In Feb. 21-27 issue By Derek Aaron Times Journal Reporter
JAMESTOWN - Judge-Executive Mickey Garner and Emergency Management Director H.M. Bottom were surprise attendees at Monday night's City Council meeting.
Both were there to urge the council to support an emergency warning system in Russell County by installing as many as 10 new sirens in the county's most populated areas, much like the five below Wolf Creek Dam. They have been approved but are yet to be installed.
Garner and Bottom asked Mayor Brooks Bates and the council for financial help in securing some monetary support for one of the warning sirens.
Bates said he had been told by Garner that all sirens, which would have about a five mile radius, in the county would be synchronized with the National Weather Service in Jackson.
Bates said that Garner and Bottom wanted the city to pay for one pole with a siren, a cost of $20,500 that has been reduced to $5,000 after Bottom received federal word he could get it at a discount price because of the already-in-place sirens below the dam.
"We probably won't get it completely county-wide unless we can get everybody in the county to participate in it," Garner said. "We have talked with some of the other business people and are going to talk with the school board this week, hoping that they will put in on it too."
Garner said he and Bottom are going to meet with the Industrial Park and "get as many people involved in the county," as they can.
Garner said the county would purchase as many sirens as possible.
"I feel like that we can work with this if it is around $5,000 mark," Bates said.
Bottom said the proposed warning sirens would be operated by computer with the option of manually sounding individual sirens in the county if need be. He also said all county-wide sirens could concurrently sound to produce a mass warning, letting county residents know of an emergency, be it severe storms or otherwise. The county must decide by March 15 how many sirens to order, Garner said. "We hope you all do participate in it," he said.
In other happenings at the meeting—
• Skaggs also reported to the council about recent problem's with a city water tower. The specifications have been written and will soon be advertised for bids.
He said in January that the 100,000 gallon water tower near Stephens Pipe & Steel on East Hwy. 619 has been leaking water because of 11 small holes that have developed over time.
Skaggs said repairs of patching the holes, sandblasting and re-painting the water tower along with other repairs would cost around $100,000. He said the cost of a new tower would be around $500,000.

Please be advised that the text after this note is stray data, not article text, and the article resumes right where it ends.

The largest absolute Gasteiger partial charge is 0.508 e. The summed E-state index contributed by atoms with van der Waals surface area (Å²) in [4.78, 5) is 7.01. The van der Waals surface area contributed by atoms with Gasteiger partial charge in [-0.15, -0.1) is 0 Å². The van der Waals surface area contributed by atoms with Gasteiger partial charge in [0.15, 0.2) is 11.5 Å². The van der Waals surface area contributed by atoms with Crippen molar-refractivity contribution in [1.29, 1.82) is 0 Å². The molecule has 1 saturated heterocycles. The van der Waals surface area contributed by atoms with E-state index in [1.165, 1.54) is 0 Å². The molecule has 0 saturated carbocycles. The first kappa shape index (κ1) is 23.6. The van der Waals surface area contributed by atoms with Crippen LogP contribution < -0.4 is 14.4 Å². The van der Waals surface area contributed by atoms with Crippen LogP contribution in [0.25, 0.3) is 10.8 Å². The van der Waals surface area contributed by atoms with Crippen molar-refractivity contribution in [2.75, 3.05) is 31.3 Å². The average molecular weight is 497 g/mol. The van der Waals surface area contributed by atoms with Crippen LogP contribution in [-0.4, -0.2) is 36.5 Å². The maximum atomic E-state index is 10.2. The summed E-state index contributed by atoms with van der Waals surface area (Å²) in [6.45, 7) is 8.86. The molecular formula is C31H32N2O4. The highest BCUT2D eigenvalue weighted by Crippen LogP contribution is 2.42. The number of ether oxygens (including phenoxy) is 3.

Skaggs also gave city leaders an update on the Jamestown water plant expansion and raw water intake.
Skaggs said both the water plant expansion and raw water intake project are making headway, but at a relatively slow pace. He said he would know more by the end of this month.
• The council heard the first reading of ordinance 2008-01, proposing to move the Jamestown City Council meetings from the third Monday of each month at 6 p.m. to the third Thursday of each month at 6 p.m. The newly proposed meeting time, the brainchild of Mayor Bates, was backed unanimously by council members Marcelene Taylor, George Ralph Garr, David Lawless, Harold "Frog" Miller, Larry Joe Murray and Terry Robertson.
The meeting time will change after the second reading of the ordinance at the March meeting of the council and publication in this newspaper.
• The council amended the city's budget for buying the old Merryland Roller Rink Building. Bates said the city was purchasing the property for utilities.
"This is where we are going to have our distribution for our water," Bates said.
Public Works Director Ottis Skaggs said several thousand dollars had already been spent on the renovating the building.
• Bates said that work on lighting the baseball fields at the Jamestown City Park began on Wednesday, as the materials to put them up have been delivered.
Public Works Director Ottis Skaggs has said the cost of the project is $120,000 with $97,000 coming from a state grant. Bates said the Bank of Jamestown was contributing $5,000 to the project while the remaining amount of $18,000 will be covered by the city.
Bates said the lights should be installed by the opening day of Little League baseball season.
Zach's Superior Electric of Russell Springs received the contract to install the Musco lights
• The council heard Bates talk about making Martin Luther King, Jr. Day an official holiday for city workers. City workers will receive half a day for the holiday if it passes, much like Good Friday.
The Times Journal is a weekly newspaper issued on Thursdays. It was first published on October 13, 1949, by Andrew J. and Terry Norfleet.
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120 Wilson St.
Russell Springs KY 42642
Russell County News is a weekly newspaper issued on Saturdays, and is mailed free to every address in Russell County, Ky. It was first published on February 1, 1913.
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